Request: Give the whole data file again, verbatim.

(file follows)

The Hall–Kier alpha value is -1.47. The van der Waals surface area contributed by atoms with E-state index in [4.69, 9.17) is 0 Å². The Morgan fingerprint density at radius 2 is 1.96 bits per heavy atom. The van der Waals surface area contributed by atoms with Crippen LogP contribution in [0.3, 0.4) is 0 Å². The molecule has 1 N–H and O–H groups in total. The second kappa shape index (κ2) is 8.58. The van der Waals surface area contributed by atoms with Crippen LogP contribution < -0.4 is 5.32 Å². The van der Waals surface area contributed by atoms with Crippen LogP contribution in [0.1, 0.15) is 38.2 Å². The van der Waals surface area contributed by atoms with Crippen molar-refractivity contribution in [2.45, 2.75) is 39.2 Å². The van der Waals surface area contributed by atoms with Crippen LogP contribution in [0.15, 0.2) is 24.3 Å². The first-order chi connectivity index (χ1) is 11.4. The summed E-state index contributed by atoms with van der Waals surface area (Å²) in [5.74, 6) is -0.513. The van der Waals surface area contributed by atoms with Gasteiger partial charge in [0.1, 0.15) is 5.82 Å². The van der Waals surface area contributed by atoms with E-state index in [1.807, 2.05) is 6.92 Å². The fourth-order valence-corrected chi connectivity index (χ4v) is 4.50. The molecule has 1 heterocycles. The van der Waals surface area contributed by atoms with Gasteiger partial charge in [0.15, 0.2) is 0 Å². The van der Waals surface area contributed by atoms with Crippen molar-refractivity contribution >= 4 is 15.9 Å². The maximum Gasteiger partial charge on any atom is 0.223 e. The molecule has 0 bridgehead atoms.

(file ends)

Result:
The Hall–Kier alpha value is -1.47. The van der Waals surface area contributed by atoms with E-state index in [4.69, 9.17) is 0 Å². The Morgan fingerprint density at radius 2 is 1.96 bits per heavy atom. The van der Waals surface area contributed by atoms with Crippen LogP contribution in [0.3, 0.4) is 0 Å². The molecule has 1 N–H and O–H groups in total. The second kappa shape index (κ2) is 8.58. The van der Waals surface area contributed by atoms with Crippen LogP contribution < -0.4 is 5.32 Å². The van der Waals surface area contributed by atoms with Crippen LogP contribution in [0.1, 0.15) is 38.2 Å². The van der Waals surface area contributed by atoms with Crippen molar-refractivity contribution in [2.45, 2.75) is 39.2 Å². The van der Waals surface area contributed by atoms with Crippen LogP contribution in [0.15, 0.2) is 24.3 Å². The first-order chi connectivity index (χ1) is 11.4. The summed E-state index contributed by atoms with van der Waals surface area (Å²) in [5.74, 6) is -0.513. The van der Waals surface area contributed by atoms with Gasteiger partial charge in [0.1, 0.15) is 5.82 Å². The van der Waals surface area contributed by atoms with E-state index in [1.807, 2.05) is 6.92 Å². The fourth-order valence-corrected chi connectivity index (χ4v) is 4.50. The molecule has 1 heterocycles. The van der Waals surface area contributed by atoms with Gasteiger partial charge in [0.15, 0.2) is 0 Å². The van der Waals surface area contributed by atoms with Crippen molar-refractivity contribution >= 4 is 15.9 Å². The maximum Gasteiger partial charge on any atom is 0.223 e. The molecule has 0 bridgehead atoms.